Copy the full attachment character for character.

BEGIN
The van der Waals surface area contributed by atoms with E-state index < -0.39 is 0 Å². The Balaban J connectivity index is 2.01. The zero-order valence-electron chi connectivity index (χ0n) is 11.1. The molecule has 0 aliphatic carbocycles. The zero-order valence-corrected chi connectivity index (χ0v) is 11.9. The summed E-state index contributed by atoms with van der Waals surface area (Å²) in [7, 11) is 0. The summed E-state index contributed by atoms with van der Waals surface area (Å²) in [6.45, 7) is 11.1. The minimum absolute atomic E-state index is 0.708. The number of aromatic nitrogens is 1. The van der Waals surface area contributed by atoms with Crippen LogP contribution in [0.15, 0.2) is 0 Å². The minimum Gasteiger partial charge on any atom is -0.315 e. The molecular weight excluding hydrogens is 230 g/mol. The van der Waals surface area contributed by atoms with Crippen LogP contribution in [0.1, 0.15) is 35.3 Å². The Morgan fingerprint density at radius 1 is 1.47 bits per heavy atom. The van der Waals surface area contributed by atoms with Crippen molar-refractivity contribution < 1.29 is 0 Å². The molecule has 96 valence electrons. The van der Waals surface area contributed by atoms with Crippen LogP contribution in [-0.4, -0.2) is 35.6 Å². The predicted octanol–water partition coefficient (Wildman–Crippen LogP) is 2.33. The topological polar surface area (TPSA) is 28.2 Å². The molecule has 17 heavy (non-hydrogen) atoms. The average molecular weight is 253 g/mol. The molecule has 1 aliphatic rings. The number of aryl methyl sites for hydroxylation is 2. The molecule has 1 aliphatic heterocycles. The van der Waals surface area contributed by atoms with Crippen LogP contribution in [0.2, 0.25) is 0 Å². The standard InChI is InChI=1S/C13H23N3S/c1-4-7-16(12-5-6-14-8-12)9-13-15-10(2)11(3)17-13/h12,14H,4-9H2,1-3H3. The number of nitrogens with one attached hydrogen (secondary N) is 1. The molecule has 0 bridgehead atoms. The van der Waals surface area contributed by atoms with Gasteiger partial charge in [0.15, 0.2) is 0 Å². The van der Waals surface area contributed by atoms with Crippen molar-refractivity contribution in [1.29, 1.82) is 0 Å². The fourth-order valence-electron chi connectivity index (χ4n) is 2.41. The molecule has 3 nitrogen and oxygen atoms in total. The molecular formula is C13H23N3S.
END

The van der Waals surface area contributed by atoms with E-state index < -0.39 is 0 Å². The Balaban J connectivity index is 2.01. The zero-order valence-electron chi connectivity index (χ0n) is 11.1. The molecule has 0 aliphatic carbocycles. The zero-order valence-corrected chi connectivity index (χ0v) is 11.9. The summed E-state index contributed by atoms with van der Waals surface area (Å²) in [7, 11) is 0. The summed E-state index contributed by atoms with van der Waals surface area (Å²) in [6.45, 7) is 11.1. The minimum absolute atomic E-state index is 0.708. The number of aromatic nitrogens is 1. The van der Waals surface area contributed by atoms with Crippen LogP contribution in [0.15, 0.2) is 0 Å². The minimum Gasteiger partial charge on any atom is -0.315 e. The molecular weight excluding hydrogens is 230 g/mol. The van der Waals surface area contributed by atoms with Crippen LogP contribution in [0.1, 0.15) is 35.3 Å². The Morgan fingerprint density at radius 1 is 1.47 bits per heavy atom. The van der Waals surface area contributed by atoms with Crippen molar-refractivity contribution < 1.29 is 0 Å². The molecule has 96 valence electrons. The van der Waals surface area contributed by atoms with Crippen LogP contribution in [-0.4, -0.2) is 35.6 Å². The predicted octanol–water partition coefficient (Wildman–Crippen LogP) is 2.33. The topological polar surface area (TPSA) is 28.2 Å². The molecule has 17 heavy (non-hydrogen) atoms. The average molecular weight is 253 g/mol. The molecule has 1 aliphatic rings. The number of aryl methyl sites for hydroxylation is 2. The molecule has 1 aliphatic heterocycles. The van der Waals surface area contributed by atoms with Crippen LogP contribution in [0.2, 0.25) is 0 Å². The standard InChI is InChI=1S/C13H23N3S/c1-4-7-16(12-5-6-14-8-12)9-13-15-10(2)11(3)17-13/h12,14H,4-9H2,1-3H3. The number of nitrogens with one attached hydrogen (secondary N) is 1. The molecule has 0 bridgehead atoms. The van der Waals surface area contributed by atoms with Gasteiger partial charge in [0.15, 0.2) is 0 Å². The van der Waals surface area contributed by atoms with Crippen molar-refractivity contribution in [1.29, 1.82) is 0 Å². The fourth-order valence-electron chi connectivity index (χ4n) is 2.41. The molecule has 3 nitrogen and oxygen atoms in total. The molecular formula is C13H23N3S.